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SA, neighbours must fight foot and mouth disease

Jan 13 2015 22:00

Pretoria - Collaborating in livestock management with neighbouring countries will help South Africa safeguard its foot and mouth disease (FMD)-free zone status, Agriculture Minister Senzeni Zokwana said on Tuesday.

"We will not win this battle by guarding our borders. We need to invite our neighbouring countries so that we can debate the matter and maybe we can raise funding within international organisations," he told reporters in Pretoria.

"We will win the battle when the Zimbabweans also win the battle. We are feeling the pain, which we believe they are feeling as well. We need to have a common agenda in dealing with these issues."

FMD is a highly contagious disease affecting cloven-hoofed animals such as cattle, sheep, and pigs. The disease is found in buffalo, which act as carriers and thus show no symptoms, but infect other animals.

The previous FMD outbreak was detected in KwaZulu-Natal in 2011. This resulted in South Africa losing its Office International des Epizooties (OIE) or World Organisation on Animal Health issued FMD-free zone status.

At the time, a ban was placed on exports of South African red meat and other cloven-hoofed animal products, costing the country R4bn a year in revenue.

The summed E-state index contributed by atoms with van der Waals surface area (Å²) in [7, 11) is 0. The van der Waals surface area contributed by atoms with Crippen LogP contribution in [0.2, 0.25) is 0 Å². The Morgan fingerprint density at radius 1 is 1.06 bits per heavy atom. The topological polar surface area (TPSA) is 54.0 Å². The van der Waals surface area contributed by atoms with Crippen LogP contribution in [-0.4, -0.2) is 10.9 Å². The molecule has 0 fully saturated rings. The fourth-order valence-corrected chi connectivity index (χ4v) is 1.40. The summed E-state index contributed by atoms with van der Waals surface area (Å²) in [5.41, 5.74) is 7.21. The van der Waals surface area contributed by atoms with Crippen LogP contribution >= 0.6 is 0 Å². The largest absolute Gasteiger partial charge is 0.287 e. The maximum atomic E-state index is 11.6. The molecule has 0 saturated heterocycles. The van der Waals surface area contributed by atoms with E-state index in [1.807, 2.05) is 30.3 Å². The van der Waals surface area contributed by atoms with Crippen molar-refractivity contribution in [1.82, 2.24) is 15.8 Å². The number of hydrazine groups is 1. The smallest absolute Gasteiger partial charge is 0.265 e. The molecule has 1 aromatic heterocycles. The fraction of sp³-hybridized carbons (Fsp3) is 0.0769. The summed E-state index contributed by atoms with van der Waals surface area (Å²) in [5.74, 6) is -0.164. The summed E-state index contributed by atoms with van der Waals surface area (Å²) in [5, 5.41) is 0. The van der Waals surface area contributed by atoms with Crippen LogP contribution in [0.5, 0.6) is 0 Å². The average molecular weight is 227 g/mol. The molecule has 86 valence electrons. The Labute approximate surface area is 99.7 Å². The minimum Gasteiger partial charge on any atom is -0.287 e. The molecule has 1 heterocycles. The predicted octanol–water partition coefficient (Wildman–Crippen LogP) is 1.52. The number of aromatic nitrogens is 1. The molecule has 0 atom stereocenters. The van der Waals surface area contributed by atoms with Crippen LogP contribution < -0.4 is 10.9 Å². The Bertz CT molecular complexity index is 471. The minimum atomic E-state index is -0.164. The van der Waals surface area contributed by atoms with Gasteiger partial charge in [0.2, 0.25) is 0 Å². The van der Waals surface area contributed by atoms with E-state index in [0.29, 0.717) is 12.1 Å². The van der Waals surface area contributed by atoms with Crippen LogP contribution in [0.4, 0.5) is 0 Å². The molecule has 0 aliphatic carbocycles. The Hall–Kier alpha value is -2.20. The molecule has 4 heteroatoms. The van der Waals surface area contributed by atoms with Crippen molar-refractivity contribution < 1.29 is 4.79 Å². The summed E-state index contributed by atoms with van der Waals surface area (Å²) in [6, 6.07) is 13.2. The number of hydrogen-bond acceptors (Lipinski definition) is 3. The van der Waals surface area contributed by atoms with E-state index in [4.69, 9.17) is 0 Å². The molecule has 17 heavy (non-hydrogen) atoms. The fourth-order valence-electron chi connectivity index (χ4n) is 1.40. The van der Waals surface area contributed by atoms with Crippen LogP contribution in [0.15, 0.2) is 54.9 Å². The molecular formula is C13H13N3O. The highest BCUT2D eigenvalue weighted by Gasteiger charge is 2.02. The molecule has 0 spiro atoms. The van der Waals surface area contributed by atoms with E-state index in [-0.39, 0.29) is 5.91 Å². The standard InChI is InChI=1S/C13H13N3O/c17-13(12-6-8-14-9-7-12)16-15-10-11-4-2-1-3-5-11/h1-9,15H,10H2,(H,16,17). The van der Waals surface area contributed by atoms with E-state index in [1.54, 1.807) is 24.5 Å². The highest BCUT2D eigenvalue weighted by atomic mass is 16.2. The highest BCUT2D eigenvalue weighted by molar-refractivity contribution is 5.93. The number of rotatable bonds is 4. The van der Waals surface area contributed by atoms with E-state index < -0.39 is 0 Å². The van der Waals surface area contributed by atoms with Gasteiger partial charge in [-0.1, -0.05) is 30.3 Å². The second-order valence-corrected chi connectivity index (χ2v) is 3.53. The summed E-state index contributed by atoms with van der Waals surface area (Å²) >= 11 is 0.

In February last year, the OIE ban was lifted. The OIE is set to review the situation again this year, before making a final decision.

On Tuesday, Zokwana said South Africa was still reeling from the ban's economic effects.

"There are still some agricultural sectors that have not yet recovered from the impact of losing the FMD-free zone status. To date, South Africa is still negotiating market access of game meat to the European Union and beef to the Middle East countries. These were lucrative markets prior to South Africa losing its FMD-free zone status in 2011," Zokwana said.

He said South Africa was exploring new markets for its beef products.

"The more markets we can garner for our products, the more farmers will be able to produce and create jobs. We believe that through job creation we can lessen the evil of unemployment."

Zokwana said the buffalo population in the Kruger National Park and adjacent game reserves was infected with FMD. Areas in KwaZulu-Natal affected by the 2011 outbreak were still considered infected zones.

Protection zones had been established between these infected zones and areas without the infection. Among other measures, Zokwana said stricter border control would help protect South Africa.

"The measures include improvement of the structure and inspection of the border fence with Zimbabwe. They also include the improvement of the visibility of demarcation of the protection zones," he said.

Government hoped to vaccinate 500 000 cattle in designated areas across the country.

Although not deadly, FMD can cause severe production losses and, once introduced into susceptible animal herds, it becomes difficult and costly to eliminate.

FMD is so called because sick animals develop sores on their feet and mouths, and blisters filled with fluid.

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